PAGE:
New York

Trail Study

The Northern Forest Canoe Trail: Economic Impacts and Implications for Sustainable Community Development

— Across New York, Vermont, Quebec, New Hampshire, and Maine, the 740-mile Northern Forest Canoe Trail (NFCT) draws 90,000 users annually. Although most users visit areas with other attractions and established tourist infrastructure like hotels and restaurants, the smaller number of visitors to remote parts of the trail bring valuable outside spending.

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Trail Study

The Economic Impact of the Erie Canalway Trail: An Assessment and User Profile of New York’s Longest Multi-Use Trail

— Across upstate New York, the 277-mile Erie Canalway Trail is associated with 1.6 million annual visits, only three percent of which come from outside the region. However, because those non-locals spend large amounts on lodging, the trail generates more than $55 million in spending annually.

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Trail Study

The Economic Impacts of Active Transportation in New Jersey

— This study found that the economic impacts of cycling and walking active infrastructure construction, cycling and walking-related businesses, and cycling and walking events in New Jersey are eight times the amount spent on constructing these facilities in the same year.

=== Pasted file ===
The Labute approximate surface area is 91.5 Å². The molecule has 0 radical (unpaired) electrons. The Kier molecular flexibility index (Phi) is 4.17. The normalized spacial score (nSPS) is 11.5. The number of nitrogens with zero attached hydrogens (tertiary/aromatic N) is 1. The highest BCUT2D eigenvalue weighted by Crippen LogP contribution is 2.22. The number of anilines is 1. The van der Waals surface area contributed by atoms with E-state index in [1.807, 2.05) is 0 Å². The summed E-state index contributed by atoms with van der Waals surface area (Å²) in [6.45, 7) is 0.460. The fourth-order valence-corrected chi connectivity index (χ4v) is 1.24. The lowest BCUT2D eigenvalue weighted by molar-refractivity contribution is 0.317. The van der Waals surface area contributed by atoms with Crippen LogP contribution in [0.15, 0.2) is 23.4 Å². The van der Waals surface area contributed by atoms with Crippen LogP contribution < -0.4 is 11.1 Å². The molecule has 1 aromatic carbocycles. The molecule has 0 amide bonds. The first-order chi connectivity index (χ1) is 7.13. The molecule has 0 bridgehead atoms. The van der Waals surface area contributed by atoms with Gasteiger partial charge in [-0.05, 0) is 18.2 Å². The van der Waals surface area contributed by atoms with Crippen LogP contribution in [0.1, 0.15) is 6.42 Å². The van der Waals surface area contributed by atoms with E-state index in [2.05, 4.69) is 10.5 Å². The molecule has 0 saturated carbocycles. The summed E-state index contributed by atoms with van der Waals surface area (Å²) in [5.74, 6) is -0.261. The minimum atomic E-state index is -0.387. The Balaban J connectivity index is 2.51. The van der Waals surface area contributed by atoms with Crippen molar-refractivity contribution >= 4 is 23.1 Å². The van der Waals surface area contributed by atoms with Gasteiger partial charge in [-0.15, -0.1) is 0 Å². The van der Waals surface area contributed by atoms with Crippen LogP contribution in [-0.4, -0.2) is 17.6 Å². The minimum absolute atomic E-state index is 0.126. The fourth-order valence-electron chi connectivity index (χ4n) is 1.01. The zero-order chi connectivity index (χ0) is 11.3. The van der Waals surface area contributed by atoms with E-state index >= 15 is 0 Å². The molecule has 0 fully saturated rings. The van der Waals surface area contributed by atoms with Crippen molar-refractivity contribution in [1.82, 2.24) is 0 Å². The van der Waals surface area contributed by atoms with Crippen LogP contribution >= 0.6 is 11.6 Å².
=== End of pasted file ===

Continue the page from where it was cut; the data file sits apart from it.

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Trail Study

Catskill Mountain Rail Trail Economic and Fiscal Impact Analysis

— This study found that the proposed Catskill Mountain Rail Trail in New York is well-situated to provide new recreation opportunities in an area that is already a recreation destination (Catskill Mountain Park), and has a large nearby population base to draw from (New York City). These factors result in a substantial potential economic impact for the trail.

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Trail Study

The Mohawk-Hudson Bike-Hike Trail & Its Impact on Adjoining Residential Properties

— This study found that landowners adjacent to the Mohawk-Hudson Bike-Hike Trail are frequent users of the trail, and most are satisfied with having the trail as a neighbor. Despite their general approval of the trail, most landowners did not think the trail would increase their property value or affect how quickly they could sell their home, suggesting that the main appeal of living near the trail comes from being able to use it.

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